Emotion moves up the agenda for B2B marketers
More than a third (39%) of marketers globally believe B2B brands are increasingly harnessing the power of storytelling, emotion and humour to help strengthen their creative campaigns.
The majority (69%) agree B2B purchasing decisions are just as emotionally driven as B2C, with 81% suggesting their brands are now producing creative campaigns that rival consumer brands.
Indeed, 82% of B2B marketers globally believe creative confidence is growing. However, this drops to 59% among UK B2B marketers who have the lowest confidence of the 13 countries surveyed, according to the study by LinkedIn.
However, despite the UK producing the lowest ranking figure, LinkedIn senior director for head of marketing solutions UK and Ireland, Tunji Akintokun, points out 59% is actually “really quite good”.
“We just are genuinely more cautiously optimistic around building creative B2B campaigns, but we know it’s the next frontier and the sign in the industry is that we’re already pushing the envelope quite a lot more,” he explains.
By comparison, countries ranking highly on the confidence metric include Brazil (95%), Australia (95%) and India (94%). Compared to the UK, Akintokun notes countries like India and Brazil are in the “hyper growth stage”, where the overall industry is “more open to change”.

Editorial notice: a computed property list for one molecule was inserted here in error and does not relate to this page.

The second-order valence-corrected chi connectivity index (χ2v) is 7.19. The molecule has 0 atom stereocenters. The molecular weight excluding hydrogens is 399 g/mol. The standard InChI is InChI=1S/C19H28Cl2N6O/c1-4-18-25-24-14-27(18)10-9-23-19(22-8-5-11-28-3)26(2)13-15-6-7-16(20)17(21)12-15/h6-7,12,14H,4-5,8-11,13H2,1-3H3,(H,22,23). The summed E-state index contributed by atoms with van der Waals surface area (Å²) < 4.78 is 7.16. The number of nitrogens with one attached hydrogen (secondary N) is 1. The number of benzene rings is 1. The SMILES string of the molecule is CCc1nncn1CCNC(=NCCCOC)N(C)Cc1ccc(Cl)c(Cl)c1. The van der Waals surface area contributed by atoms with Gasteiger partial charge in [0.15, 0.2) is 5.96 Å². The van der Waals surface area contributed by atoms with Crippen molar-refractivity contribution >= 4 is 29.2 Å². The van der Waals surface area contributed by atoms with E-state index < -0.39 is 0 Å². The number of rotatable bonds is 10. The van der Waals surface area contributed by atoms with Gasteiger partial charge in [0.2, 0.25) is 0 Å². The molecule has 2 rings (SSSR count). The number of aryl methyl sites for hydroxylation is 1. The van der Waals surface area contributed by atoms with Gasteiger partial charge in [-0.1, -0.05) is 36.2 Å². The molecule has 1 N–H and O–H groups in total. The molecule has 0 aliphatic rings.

Majority of consumers wouldn’t switch to a cheaper brand if unaligned on values
More than three-quarters (78%) of consumers would not switch to a cheaper brand if its company values were not aligned with their own.
As the cost of living crisis continues, the data also highlights that 7 million households in the UK – almost a quarter of consumers – plan to buy second-hand or shop on resale sites “more often” in response to rising costs.
And around one in three shoppers are “consciously” looking to switch to cheaper brands or retailers, with one in four planning on researching and using price comparison tools before committing to a purchase.
Gen Z – those born 1997 and 2012 – are the most concerned when it comes to the ethics and sustainability factor of brands, more than other age groups at more than two-thirds, according to the research.
The research also highlights that more than two thirds of consumers plan on spending less on non-essentials and services this year, and more than a quarter (29%) plan to stop purchasing holidays, furniture and electrical goods altogether.
For the “least affluent”, the figure rises to 90% cutting back on non-essential spending, compared with 49% of the “most affluent”.
Source: Retail Economics/Squire Patton Boogs
Two-thirds of Brits worried about buying counterfeit goods
Nearly three-quarters of consumers (73%) say proving a product is genuine is important to them, while 59% say transparency into how and where a product is made is key to their purchasing decision.
Some 45% of people are also concerned about which country a product has come from, with 38% saying the consider the number of miles it has travelled.
The data suggests brand must do more to protect their integrity, with 36% of people citing difficulties in getting key information on claims from brands about the authenticity, origin, ingredients or sustainability of their products.
Two-fifths (40%) of people believe the rise of online shopping is contributing to the sale of counterfeit goods, with 53% concerned they might be buying knock-off items.
Source: Digimarc Corporation/Censuswide